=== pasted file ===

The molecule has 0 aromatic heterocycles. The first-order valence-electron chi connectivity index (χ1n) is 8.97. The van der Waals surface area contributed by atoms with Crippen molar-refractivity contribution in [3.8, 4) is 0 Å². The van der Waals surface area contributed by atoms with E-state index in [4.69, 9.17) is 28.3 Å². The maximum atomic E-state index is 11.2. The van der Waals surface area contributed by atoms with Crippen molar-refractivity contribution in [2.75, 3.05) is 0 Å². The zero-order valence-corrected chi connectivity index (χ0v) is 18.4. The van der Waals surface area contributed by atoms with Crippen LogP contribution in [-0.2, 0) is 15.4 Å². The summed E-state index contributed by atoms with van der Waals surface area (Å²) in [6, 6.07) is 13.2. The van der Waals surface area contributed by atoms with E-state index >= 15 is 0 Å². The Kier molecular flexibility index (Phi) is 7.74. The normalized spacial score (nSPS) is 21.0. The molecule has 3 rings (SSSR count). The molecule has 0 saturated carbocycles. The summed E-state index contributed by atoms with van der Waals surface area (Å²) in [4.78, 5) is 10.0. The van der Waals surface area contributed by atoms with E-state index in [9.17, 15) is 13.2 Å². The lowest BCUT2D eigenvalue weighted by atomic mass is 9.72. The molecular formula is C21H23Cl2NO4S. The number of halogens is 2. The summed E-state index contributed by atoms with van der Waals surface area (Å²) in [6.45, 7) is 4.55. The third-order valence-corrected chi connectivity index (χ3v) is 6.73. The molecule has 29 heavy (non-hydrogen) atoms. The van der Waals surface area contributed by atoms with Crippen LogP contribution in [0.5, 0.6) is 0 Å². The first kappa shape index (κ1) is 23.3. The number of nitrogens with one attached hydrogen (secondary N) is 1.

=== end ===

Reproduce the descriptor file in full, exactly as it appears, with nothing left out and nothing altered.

The molecule has 0 aromatic heterocycles. The first-order valence-electron chi connectivity index (χ1n) is 8.97. The van der Waals surface area contributed by atoms with Crippen molar-refractivity contribution in [3.8, 4) is 0 Å². The van der Waals surface area contributed by atoms with E-state index in [4.69, 9.17) is 28.3 Å². The maximum atomic E-state index is 11.2. The van der Waals surface area contributed by atoms with Crippen molar-refractivity contribution in [2.75, 3.05) is 0 Å². The zero-order valence-corrected chi connectivity index (χ0v) is 18.4. The van der Waals surface area contributed by atoms with Crippen LogP contribution in [-0.2, 0) is 15.4 Å². The summed E-state index contributed by atoms with van der Waals surface area (Å²) in [6, 6.07) is 13.2. The van der Waals surface area contributed by atoms with E-state index >= 15 is 0 Å². The Kier molecular flexibility index (Phi) is 7.74. The normalized spacial score (nSPS) is 21.0. The molecule has 3 rings (SSSR count). The molecule has 0 saturated carbocycles. The summed E-state index contributed by atoms with van der Waals surface area (Å²) in [4.78, 5) is 10.0. The van der Waals surface area contributed by atoms with E-state index in [9.17, 15) is 13.2 Å². The lowest BCUT2D eigenvalue weighted by atomic mass is 9.72. The molecular formula is C21H23Cl2NO4S. The number of halogens is 2. The summed E-state index contributed by atoms with van der Waals surface area (Å²) in [6.45, 7) is 4.55. The third-order valence-corrected chi connectivity index (χ3v) is 6.73. The molecule has 29 heavy (non-hydrogen) atoms. The van der Waals surface area contributed by atoms with Crippen LogP contribution in [0.5, 0.6) is 0 Å². The first kappa shape index (κ1) is 23.3. The number of nitrogens with one attached hydrogen (secondary N) is 1.